Even if the legalities of this suspect spending were kosher, the president would still look bad. President Kenyatta’s supporters usually defend his anti-corruption credentials with the non sequitur that his family is filthy rich, meaning that he has no money needs that would tempt him into corruption. If true, why are his relatives scrambling for public procurement under programmes set aside for marginalised categories? There is also the delicious if cutting paradox that the First Lady has been so active mobilising the nation to raise private funds to eliminate maternal and early childhood deaths through charitable events — including marathon runs — even as Kenyatta’s other relatives queue up for a slice of public money set aside for the very purpose. What will dinner conversation on this topic be at the next family reunion?

PR-driven campaigns

It is a ticklish problem: Kenyatta would not want to go into the next election with his corruption problems emblazoned on his opponents’ billboards. Even this late, there are three things he could do to salvage some credibility. However, all three are difficult, counter-intuitive, contrary to his instincts and unlikely to be popular with his cabal of inept advisors.

He must abandon his PR-driven anti-corruption campaigns. So far, his entire strategy rests on glitzy stagecraft. Behind the scenes, what is publicly announced is immediately clawed back to the point of origin. Officials are sacked or sent on leave “pending investigations” but both the public and the culprits are wise to these moves: They know that the deck is merely being shuffled. Those “sacked” will be packed somewhere else until the heat cools off. Similarly, a slew of impressive reforms are announced to great ceremony but the point is to impress the gawkers out there, not to change things.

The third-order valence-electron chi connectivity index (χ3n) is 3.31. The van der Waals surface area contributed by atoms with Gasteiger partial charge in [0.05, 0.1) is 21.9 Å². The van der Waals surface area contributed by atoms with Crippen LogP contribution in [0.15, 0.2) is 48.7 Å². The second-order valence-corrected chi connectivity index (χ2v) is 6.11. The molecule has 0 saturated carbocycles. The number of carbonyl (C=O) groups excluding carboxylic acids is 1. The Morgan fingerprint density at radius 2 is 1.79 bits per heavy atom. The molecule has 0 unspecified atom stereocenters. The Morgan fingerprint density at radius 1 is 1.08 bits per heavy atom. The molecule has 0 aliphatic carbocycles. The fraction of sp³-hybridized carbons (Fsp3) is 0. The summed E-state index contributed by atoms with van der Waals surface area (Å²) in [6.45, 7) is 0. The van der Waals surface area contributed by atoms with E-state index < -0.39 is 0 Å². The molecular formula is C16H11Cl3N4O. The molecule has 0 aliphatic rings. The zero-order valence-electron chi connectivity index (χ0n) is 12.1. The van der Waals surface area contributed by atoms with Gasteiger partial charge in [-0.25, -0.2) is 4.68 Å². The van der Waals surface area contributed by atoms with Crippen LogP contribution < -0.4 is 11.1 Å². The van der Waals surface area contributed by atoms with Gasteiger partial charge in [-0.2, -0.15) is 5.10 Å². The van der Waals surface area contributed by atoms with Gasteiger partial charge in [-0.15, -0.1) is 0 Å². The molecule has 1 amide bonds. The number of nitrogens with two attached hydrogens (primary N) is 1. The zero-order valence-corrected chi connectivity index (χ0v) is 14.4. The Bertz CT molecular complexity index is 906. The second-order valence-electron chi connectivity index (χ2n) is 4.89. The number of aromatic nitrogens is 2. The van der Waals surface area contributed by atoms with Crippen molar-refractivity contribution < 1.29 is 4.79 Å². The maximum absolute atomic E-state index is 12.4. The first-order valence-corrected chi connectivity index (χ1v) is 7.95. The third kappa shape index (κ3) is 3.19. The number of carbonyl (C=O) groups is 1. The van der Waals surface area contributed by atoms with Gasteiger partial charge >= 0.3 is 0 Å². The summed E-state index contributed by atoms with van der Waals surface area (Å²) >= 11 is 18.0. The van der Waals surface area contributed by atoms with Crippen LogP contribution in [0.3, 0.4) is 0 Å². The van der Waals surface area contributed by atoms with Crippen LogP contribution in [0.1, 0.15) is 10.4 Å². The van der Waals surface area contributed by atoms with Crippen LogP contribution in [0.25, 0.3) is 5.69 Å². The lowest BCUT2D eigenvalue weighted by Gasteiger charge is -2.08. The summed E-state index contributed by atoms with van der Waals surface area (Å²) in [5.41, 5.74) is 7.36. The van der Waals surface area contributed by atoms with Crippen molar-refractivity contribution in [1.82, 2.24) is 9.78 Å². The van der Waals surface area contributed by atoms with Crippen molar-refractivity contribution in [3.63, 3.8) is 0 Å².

So far, President Kenyatta’s anti-corruption strategy has been purposely built to deceive, and not just the public but also the government’s benefactors- including donors and investors. When officials meet donors, they will typically wring their hands and give the usual laments. The government “lacks capacity,” “institutions are weak and need to be refurbished,” “technology can help but the government needs support to build the infrastructure to go digital” and the like. A few are impressed with this “frank talk” and some will inject money if not directly into Treasury then into projects on “capacity-building,” “institutional reforms” and “digital platforms.” These are “reform garnishes” and they do not work.